EE.BF.sub.3 assigned as positive. The .sup.1 H NMR spectra were scanned on
a Varian T-60 spectrometer, and the .sup.13 C NMR spectra were obtained on
a Varian FT-80 instrument. Chemical shifts, all in D.sub.2 O, are relative
to external Me.sub.4 Si for .sup.1 H and .sup.13 C NMR spectra. Gas
chromatographic analyses were carried out with a Varian 1400 FID
instrument equipped with a Hewlett-Packard 3390A integrator/plotter using
a 6 ft.times.0.125 in. column of 10% Carbowax 20M-2%KOH on Chromosorb W
and an internal standard. Capillary gas chromatographic analyses were
carried out with a Hewlett-Packard 5890 chromatograph. Optical rotations
were measured on a Rudolph Polarimeter Autopol III. Unless otherwise
indicated, optical rotations were measured at 20.degree. C. Melting points
Tetrahydrofuran (THF) was distilled from sodium benzophenone ketyl.
Anydrous diethyl ether (EE) was purchased from Mallincrodt, Inc. and was
used directly. Hydroxylamine-O-sulfonic acid was obtained from Aldrich
Chemical Co. and used as such. The boronic esters were prepared by the
procedures described by Brown, H. C. et al., J. Am. Chem. Soc., 1985, 107,
Preparation of Trans-2-methylcyclopentylamine
A 50-mL centrifuge vial fitted with a rubber septum and magnetic stirring
bar was charged with 5.6 mL of a 1.8M diethyl ether solution of lithium
dimethylborohydride (10 mmol) and 1.1 mL of 1-methylcyclopentene (10.4
mmol) and cooled to 0.degree. C. Neat chlorotrimethylsilane (1.3 mL, 10.2
mmol) was added with stirring. The reaction mixture was then stirred at
25.degree. C. for 4 h. The .sup.11 B NMR spectrum of the reaction mixture
showed a signal at .delta.+86 due to the clean formation of the
trialkylborane. The reaction mixture was centrifuged and the clear
supernatant liquid was transferred via a double-ended needle to a 50-mL
flask. The lithium chloride was washed with 2 mL of diethyl ether and the
washing combined with the supernatant solution. The trialkylborane
solution was diluted with 10 mL of tetrahydrofuran and
hydroxylamine-O-sulfonic acid (2.26 g, 20 mmol) was added using a solid
addition tube. Initial exothermic reaction was controlled by the rate of
addition of HSA and by water bath cooling. The reaction mixture was
stirred at 25.degree. C. for 12 h and water (10 mL) was added. The .sup.11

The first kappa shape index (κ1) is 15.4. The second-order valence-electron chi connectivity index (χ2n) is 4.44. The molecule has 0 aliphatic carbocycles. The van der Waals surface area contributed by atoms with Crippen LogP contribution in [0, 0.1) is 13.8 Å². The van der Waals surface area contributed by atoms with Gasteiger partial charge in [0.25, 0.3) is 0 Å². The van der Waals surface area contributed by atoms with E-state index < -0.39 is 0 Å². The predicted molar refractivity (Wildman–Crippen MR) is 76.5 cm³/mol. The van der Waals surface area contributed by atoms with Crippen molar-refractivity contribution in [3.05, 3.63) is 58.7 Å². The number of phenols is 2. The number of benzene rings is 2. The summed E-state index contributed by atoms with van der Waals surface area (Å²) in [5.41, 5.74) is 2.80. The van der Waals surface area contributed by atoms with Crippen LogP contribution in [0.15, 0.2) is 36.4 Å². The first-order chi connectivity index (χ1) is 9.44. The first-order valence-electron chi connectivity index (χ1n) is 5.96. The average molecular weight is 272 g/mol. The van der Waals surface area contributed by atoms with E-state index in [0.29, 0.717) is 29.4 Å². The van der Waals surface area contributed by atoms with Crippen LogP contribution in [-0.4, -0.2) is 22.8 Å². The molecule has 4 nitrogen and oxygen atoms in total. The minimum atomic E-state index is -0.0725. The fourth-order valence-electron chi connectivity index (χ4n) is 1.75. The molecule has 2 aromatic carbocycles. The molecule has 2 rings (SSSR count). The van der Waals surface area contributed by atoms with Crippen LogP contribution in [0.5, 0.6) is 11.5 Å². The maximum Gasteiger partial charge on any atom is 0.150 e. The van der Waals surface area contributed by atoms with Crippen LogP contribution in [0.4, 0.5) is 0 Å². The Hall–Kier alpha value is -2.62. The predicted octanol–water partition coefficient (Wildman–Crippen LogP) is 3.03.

B NMR spectrum of the organic layer showed a peak at .delta.+31 due to the
formation of boronic acid derivative. The reaction mixture was extracted
with diethyl ether (20 mL) and the acidic aqueous layer was separated.
The aqueous phase was cooled to 0.degree. C., diethyl ether (20 mL) and
n-dodecane (1.022 g, 6 mmol) was added and the reaction mixture was made
strongly alkaline by adding aqueous NaOH (17M, 4 mL) with stirring. The
organic phase was separated and the aqueous phase was extracted again with
diethyl ether (20 mL) . The combined organic phase was dried over
anhydrous MgSO.sub.4 and an aliquot was withdrawn for GC analysis. The
diethyl ether solution of the amine was reacted with ethereal HCl (2M, 6
mL) to precipitate the amine as its hydrochloride. The solid thus obtained
was isolated, washed with diethyl ether (5.times.2 mL) and dried
(25.degree. C., 12 torr) to yield 1.1 g (81%, 99% ee): mp
The following illustrative compounds were prepared following the procedure
of Example 1:
n-Octylamine hydrochloride, mp 201.degree.-206.degree. C., 85% yield, 99%
ee, from 1-octene. Literature yields of this product range from 27% (from
R.sub.3 B, chloramine-T) , 32% (from R.sub.3 B, in situ chloramine) and
69% (from R.sub.3 B or R.sub.2 BOR' and HSA).
2-Methyl-1-pentylamine hydrochloride, mp 140.degree.-142.degree. C., 95%
yield, 99% ee, from 2-methyl-1-pentene. Reported literature yields of this
product range from 24% (from R.sub.3 B, in situ chloramine) to 58%
(R.sub.3 B or R.sub.2 BOR'/chloramine).